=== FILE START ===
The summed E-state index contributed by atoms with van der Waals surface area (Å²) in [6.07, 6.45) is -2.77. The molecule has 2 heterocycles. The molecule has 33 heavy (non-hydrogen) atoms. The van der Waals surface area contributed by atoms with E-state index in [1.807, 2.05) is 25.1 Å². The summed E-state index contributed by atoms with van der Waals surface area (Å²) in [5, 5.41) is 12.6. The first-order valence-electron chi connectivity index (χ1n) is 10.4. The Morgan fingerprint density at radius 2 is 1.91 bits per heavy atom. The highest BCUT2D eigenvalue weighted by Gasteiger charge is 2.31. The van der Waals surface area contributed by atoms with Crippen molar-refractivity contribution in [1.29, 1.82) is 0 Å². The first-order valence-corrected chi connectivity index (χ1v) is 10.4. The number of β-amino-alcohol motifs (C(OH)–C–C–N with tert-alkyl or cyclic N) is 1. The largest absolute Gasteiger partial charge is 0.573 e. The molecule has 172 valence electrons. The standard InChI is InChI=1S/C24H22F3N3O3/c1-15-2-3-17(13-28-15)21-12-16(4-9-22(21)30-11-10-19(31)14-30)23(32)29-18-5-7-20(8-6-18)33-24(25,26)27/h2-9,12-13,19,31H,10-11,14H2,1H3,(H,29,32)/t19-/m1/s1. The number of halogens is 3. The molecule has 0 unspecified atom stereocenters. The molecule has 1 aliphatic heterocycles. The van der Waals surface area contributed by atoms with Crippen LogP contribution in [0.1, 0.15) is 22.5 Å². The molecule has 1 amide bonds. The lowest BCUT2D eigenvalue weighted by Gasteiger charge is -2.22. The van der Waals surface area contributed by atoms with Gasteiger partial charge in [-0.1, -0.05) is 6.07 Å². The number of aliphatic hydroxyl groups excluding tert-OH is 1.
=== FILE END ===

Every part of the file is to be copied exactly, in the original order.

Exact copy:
The summed E-state index contributed by atoms with van der Waals surface area (Å²) in [6.07, 6.45) is -2.77. The molecule has 2 heterocycles. The molecule has 33 heavy (non-hydrogen) atoms. The van der Waals surface area contributed by atoms with E-state index in [1.807, 2.05) is 25.1 Å². The summed E-state index contributed by atoms with van der Waals surface area (Å²) in [5, 5.41) is 12.6. The first-order valence-electron chi connectivity index (χ1n) is 10.4. The Morgan fingerprint density at radius 2 is 1.91 bits per heavy atom. The highest BCUT2D eigenvalue weighted by Gasteiger charge is 2.31. The van der Waals surface area contributed by atoms with Crippen molar-refractivity contribution in [1.29, 1.82) is 0 Å². The first-order valence-corrected chi connectivity index (χ1v) is 10.4. The number of β-amino-alcohol motifs (C(OH)–C–C–N with tert-alkyl or cyclic N) is 1. The largest absolute Gasteiger partial charge is 0.573 e. The molecule has 172 valence electrons. The standard InChI is InChI=1S/C24H22F3N3O3/c1-15-2-3-17(13-28-15)21-12-16(4-9-22(21)30-11-10-19(31)14-30)23(32)29-18-5-7-20(8-6-18)33-24(25,26)27/h2-9,12-13,19,31H,10-11,14H2,1H3,(H,29,32)/t19-/m1/s1. The number of halogens is 3. The molecule has 0 unspecified atom stereocenters. The molecule has 1 aliphatic heterocycles. The van der Waals surface area contributed by atoms with Crippen LogP contribution in [0.1, 0.15) is 22.5 Å². The molecule has 1 amide bonds. The lowest BCUT2D eigenvalue weighted by Gasteiger charge is -2.22. The van der Waals surface area contributed by atoms with Gasteiger partial charge in [-0.1, -0.05) is 6.07 Å². The number of aliphatic hydroxyl groups excluding tert-OH is 1.